Our super-simple no-sew hooded cloak is our most popular post ever, so we thought we'd reshare it, in case anyone is in the market for a last-minute Halloween costume make. So easy – just grab some fabric and follow the step-by-step instructions below.
We love World Book Day, but Lola is VERY fussy about what she will or will not wear to such things, I decided to get the sewing machine out to make her a cape, so I can convince her to go as Little Red Riding Hood. My thinking is that once she realises how much she loves this cape, she'll be desperate to go as LRH and I'll make her a red one! That's the cunning plan anyway.
I grabbed some beautiful silk velvet from Jake & Maya's #sharingourstash project for £1 a metre and fired up the sewing machine with a masterpiece in my head. However, within minutes I realised that sewing silk velvet is a pain in the arse! It's stretchy and slippery. I had plans to line this cape but was struggling to even sew a few inches – even though I had pinned it to within an inch of its life. So I had to come up with a new, no-sew idea, that would achieve the desired result. After a few false starts and a couple of hours later I had an idea that worked... The second cloak took less than ten minutes, so I thought I'd share how to make a really easy hooded cloak! And the beauty of this one is, it doesn't take much measuring either - winner.
Disclaimer: My 6-year-old helped make this - I don't normally cut quite so wonky! Honest!
What You Need
- Fabric. At least the length of your little person plus 5 inches or so. Width as per roll.
- Fabric glue/hemming web/no-sew tape – whatever works for you. You can stitch this bit if you prefer.
- Tape Measure.
Making The Cape
- Measure your child from shoulder to wherever you would like the cape to end and add 2 inches.
- Cut along that line.
- Put the material the right way up, and fold down two inches from the top
- Cut half an inch (or thereabouts) every two inches across the top of the fabric.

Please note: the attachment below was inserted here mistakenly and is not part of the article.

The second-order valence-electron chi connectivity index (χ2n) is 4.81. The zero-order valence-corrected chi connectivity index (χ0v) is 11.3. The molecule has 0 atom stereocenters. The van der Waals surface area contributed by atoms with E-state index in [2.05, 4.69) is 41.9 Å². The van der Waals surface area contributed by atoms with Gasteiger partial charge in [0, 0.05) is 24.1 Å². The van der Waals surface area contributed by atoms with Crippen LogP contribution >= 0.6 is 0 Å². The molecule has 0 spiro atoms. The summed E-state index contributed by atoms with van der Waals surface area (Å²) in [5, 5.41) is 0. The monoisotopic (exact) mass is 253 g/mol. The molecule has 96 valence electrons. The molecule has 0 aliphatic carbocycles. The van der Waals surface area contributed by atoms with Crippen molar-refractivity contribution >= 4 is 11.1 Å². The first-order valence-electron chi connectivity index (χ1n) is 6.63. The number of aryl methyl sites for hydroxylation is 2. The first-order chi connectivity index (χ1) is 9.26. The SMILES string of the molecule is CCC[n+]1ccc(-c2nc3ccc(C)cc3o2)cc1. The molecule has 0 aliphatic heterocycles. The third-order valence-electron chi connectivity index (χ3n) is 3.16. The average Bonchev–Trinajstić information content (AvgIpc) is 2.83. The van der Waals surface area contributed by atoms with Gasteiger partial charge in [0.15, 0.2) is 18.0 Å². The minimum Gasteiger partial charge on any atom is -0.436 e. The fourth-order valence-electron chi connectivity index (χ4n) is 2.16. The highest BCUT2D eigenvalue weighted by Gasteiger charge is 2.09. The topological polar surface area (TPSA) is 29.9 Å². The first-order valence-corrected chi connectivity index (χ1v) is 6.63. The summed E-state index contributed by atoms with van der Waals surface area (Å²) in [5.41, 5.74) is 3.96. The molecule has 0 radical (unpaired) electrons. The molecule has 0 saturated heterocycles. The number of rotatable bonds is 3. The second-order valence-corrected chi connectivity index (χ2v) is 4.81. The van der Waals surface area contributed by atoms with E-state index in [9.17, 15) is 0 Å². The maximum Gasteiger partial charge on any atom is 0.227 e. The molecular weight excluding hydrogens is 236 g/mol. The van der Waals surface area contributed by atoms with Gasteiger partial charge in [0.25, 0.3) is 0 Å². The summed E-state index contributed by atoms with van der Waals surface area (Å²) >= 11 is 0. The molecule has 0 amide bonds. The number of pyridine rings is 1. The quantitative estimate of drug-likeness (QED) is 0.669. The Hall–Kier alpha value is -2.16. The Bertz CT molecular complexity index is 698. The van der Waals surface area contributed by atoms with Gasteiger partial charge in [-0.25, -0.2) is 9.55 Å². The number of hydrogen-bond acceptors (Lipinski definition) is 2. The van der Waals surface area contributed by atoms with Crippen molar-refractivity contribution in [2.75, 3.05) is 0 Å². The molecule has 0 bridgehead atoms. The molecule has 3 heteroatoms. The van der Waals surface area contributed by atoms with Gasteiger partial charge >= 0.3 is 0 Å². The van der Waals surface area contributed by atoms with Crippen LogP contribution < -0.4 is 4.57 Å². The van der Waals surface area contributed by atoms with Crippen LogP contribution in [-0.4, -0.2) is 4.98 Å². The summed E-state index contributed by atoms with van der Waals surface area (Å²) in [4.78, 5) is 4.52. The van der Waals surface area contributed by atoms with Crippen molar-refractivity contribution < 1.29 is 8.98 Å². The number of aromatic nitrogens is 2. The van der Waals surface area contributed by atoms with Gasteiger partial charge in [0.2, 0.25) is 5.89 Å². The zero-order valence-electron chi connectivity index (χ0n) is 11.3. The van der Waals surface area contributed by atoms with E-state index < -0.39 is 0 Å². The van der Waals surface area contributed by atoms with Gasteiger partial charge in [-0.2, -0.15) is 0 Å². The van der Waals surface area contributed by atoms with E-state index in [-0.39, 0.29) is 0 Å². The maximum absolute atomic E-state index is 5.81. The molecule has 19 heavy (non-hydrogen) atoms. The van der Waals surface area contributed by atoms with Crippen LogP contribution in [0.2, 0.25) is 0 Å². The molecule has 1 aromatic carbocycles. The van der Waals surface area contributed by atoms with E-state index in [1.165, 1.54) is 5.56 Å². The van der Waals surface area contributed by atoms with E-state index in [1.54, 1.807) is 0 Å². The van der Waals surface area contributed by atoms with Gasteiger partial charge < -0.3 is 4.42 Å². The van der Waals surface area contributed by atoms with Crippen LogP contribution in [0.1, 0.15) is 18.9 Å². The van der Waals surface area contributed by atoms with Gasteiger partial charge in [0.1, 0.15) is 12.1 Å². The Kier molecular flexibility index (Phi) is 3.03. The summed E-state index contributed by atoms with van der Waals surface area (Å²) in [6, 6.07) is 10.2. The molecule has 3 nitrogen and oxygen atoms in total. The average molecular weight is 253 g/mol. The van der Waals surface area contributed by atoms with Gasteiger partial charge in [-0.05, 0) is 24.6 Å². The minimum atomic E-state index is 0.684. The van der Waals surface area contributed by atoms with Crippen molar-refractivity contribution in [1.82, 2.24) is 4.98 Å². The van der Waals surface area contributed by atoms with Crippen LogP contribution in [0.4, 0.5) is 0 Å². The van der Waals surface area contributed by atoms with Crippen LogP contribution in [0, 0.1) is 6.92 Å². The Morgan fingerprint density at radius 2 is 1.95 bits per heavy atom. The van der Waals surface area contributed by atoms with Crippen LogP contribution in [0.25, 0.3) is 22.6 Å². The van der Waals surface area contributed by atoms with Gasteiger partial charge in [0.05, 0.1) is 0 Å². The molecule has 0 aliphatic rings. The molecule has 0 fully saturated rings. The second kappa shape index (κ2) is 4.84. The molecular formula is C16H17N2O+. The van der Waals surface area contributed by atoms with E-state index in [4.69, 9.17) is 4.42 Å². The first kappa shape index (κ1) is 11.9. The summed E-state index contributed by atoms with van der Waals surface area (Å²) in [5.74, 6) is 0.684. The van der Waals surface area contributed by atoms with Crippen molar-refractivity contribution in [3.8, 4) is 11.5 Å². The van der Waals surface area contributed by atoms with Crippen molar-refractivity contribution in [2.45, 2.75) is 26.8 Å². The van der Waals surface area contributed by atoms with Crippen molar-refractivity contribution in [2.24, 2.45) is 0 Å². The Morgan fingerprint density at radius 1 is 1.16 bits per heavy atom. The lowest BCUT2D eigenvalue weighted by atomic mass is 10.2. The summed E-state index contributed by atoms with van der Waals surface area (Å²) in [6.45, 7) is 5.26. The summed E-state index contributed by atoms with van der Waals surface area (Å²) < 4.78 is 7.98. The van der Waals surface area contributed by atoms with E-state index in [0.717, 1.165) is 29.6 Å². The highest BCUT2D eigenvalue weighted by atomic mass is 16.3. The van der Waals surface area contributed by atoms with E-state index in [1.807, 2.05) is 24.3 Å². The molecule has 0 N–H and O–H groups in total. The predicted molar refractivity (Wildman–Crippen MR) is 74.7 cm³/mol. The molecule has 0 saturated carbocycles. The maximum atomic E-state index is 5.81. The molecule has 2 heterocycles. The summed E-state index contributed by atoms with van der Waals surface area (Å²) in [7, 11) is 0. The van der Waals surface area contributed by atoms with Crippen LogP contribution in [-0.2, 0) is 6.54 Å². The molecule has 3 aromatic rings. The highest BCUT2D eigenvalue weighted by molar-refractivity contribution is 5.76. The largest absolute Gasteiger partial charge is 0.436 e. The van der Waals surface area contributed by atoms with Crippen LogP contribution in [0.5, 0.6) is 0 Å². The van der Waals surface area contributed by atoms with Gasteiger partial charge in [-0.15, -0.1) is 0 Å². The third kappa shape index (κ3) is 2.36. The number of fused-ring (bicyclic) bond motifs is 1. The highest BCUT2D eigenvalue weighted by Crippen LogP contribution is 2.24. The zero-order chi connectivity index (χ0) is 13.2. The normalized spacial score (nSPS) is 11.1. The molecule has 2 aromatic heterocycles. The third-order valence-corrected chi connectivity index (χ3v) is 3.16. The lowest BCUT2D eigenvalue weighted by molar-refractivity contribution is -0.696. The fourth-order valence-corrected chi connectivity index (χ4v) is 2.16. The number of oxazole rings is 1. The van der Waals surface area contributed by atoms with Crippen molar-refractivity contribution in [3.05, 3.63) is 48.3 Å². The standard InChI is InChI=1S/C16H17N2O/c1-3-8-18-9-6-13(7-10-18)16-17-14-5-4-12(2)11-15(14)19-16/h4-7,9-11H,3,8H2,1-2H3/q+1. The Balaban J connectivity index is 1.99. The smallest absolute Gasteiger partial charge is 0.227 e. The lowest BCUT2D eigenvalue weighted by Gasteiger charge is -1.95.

- When unfolded, you should have your fabric with a number of holes along the top.
You'll end up with a length of fabric that looks like this.
You can hem it if you wish – I have some lovely (easy to sew!) fabric for the little Red Riding Hood cape which I will hem and line.
Making The Hood
It's worth noting that oversized hoods look best, but do what works for you. The dimensions are what I used for my six-year-old. Next time I will make the hood slightly smaller.
- Cut a rectangle 22" by 26" * Update: A number of people have commented that they would have made the hood slightly smaller, and I agree. Before you cut and fix, make sure the size works for you.*
- Fold the rectangle in half along the short side.
- Turn inside out and join one side together (sew, fabric glue etc). This will be the top of your hood.
- Turn back the right way and lay flat (at this point you can iron if you like!)
- Fold up from the bottom an inch or so.
- Cut from the back of the hood, half an inch one inch in. Then, every two inches as you did before. Make sure that first cut is only one inch though.
You should now have a hood and cape, ready to be joined. Easy!
Joining the hood and cape
This is super-easy...
- Cut a length of the fabric (or you can use ribbon), it needs to be pretty long, at least a meter if you're using fabric with no stretch.
- Find the two middle holes on both your hood and cape and weave the ribbon between them, carrying on to either side as shown.
- When you run out of hood holes keep weaving until the end both sides.
- Pull tight.
- Trim your ribbon (if required).
- Find your little person and put their cape on them! Job done.
If you're looking for World Book Day inspiration, you have to check out last year's BG reader efforts. They're a talented bunch!
Update: The Little Red Riding Hood Cape/Cloak
So I started this post saying the whole make was to get Lola to wear a little red riding hood outfit for World Book Day. Sadly, that year it didn't happen. But I am persistent, and this year she finally went as Little Red Riding Hood. Her cloak was made this exact same way as illustrated above but I lined the hood first with the same floral fabric which I also lined the basket with. I literally cut too pieces of cloth the same size, sewed them together and voila, a lined hood. The fabric is an old Ikea blanket – those bargain £3 ones. Worked out a lot cheaper than buying fabric!
The kids in our street are all kinds of awesome and decided to go as the three main characters from the book. I made the wolf outfit with some felt, and Granny had her outfit put together by her mama raiding her papa's wardrobe... seriously! Anyway, here they are:
If you've made a costume using our tutorial please share with us! Email email@example.com, post on our Facebook page, or tag us on Instagram @bambinogoodies.